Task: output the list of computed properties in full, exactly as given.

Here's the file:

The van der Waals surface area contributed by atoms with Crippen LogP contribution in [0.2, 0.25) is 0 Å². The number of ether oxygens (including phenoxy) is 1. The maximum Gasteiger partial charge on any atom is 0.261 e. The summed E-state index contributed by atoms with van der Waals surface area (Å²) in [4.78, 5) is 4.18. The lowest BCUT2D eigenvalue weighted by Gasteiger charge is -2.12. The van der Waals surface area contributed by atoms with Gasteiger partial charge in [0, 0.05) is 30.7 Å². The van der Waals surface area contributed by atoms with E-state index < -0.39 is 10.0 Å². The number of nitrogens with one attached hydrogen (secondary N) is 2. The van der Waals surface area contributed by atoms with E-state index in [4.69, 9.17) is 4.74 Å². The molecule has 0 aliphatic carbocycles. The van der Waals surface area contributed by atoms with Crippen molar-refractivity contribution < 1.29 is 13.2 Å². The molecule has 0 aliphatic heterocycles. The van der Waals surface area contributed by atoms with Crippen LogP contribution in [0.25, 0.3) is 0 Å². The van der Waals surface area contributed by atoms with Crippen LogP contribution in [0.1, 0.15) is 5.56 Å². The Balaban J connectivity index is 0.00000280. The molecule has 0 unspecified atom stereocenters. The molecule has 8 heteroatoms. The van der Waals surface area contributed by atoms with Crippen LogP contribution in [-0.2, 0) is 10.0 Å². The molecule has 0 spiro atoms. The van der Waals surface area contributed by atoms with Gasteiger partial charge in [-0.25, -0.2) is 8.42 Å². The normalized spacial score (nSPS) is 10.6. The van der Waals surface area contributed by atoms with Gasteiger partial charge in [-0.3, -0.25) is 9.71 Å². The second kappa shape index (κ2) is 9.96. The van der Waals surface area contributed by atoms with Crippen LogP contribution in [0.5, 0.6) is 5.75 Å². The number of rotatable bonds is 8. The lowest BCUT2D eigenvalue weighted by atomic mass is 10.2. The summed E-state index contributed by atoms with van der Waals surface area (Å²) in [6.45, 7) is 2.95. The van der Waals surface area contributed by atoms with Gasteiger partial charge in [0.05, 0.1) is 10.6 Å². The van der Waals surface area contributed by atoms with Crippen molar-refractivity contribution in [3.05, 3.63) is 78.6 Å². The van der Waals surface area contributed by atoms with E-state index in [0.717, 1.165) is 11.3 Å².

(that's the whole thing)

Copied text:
The van der Waals surface area contributed by atoms with Crippen LogP contribution in [0.2, 0.25) is 0 Å². The number of ether oxygens (including phenoxy) is 1. The maximum Gasteiger partial charge on any atom is 0.261 e. The summed E-state index contributed by atoms with van der Waals surface area (Å²) in [4.78, 5) is 4.18. The lowest BCUT2D eigenvalue weighted by Gasteiger charge is -2.12. The van der Waals surface area contributed by atoms with Gasteiger partial charge in [0, 0.05) is 30.7 Å². The van der Waals surface area contributed by atoms with E-state index < -0.39 is 10.0 Å². The number of nitrogens with one attached hydrogen (secondary N) is 2. The van der Waals surface area contributed by atoms with E-state index in [4.69, 9.17) is 4.74 Å². The molecule has 0 aliphatic carbocycles. The van der Waals surface area contributed by atoms with Crippen molar-refractivity contribution < 1.29 is 13.2 Å². The molecule has 0 aliphatic heterocycles. The van der Waals surface area contributed by atoms with Crippen LogP contribution in [0.25, 0.3) is 0 Å². The van der Waals surface area contributed by atoms with Crippen LogP contribution in [0.1, 0.15) is 5.56 Å². The Balaban J connectivity index is 0.00000280. The molecule has 0 unspecified atom stereocenters. The molecule has 8 heteroatoms. The van der Waals surface area contributed by atoms with Crippen LogP contribution in [-0.2, 0) is 10.0 Å². The molecule has 0 spiro atoms. The van der Waals surface area contributed by atoms with Gasteiger partial charge in [-0.25, -0.2) is 8.42 Å². The normalized spacial score (nSPS) is 10.6. The van der Waals surface area contributed by atoms with Gasteiger partial charge in [-0.3, -0.25) is 9.71 Å². The second kappa shape index (κ2) is 9.96. The van der Waals surface area contributed by atoms with Crippen LogP contribution in [0.5, 0.6) is 5.75 Å². The number of rotatable bonds is 8. The lowest BCUT2D eigenvalue weighted by atomic mass is 10.2. The summed E-state index contributed by atoms with van der Waals surface area (Å²) in [6.45, 7) is 2.95. The van der Waals surface area contributed by atoms with Gasteiger partial charge in [0.05, 0.1) is 10.6 Å². The van der Waals surface area contributed by atoms with Crippen molar-refractivity contribution in [3.05, 3.63) is 78.6 Å². The van der Waals surface area contributed by atoms with E-state index in [0.717, 1.165) is 11.3 Å².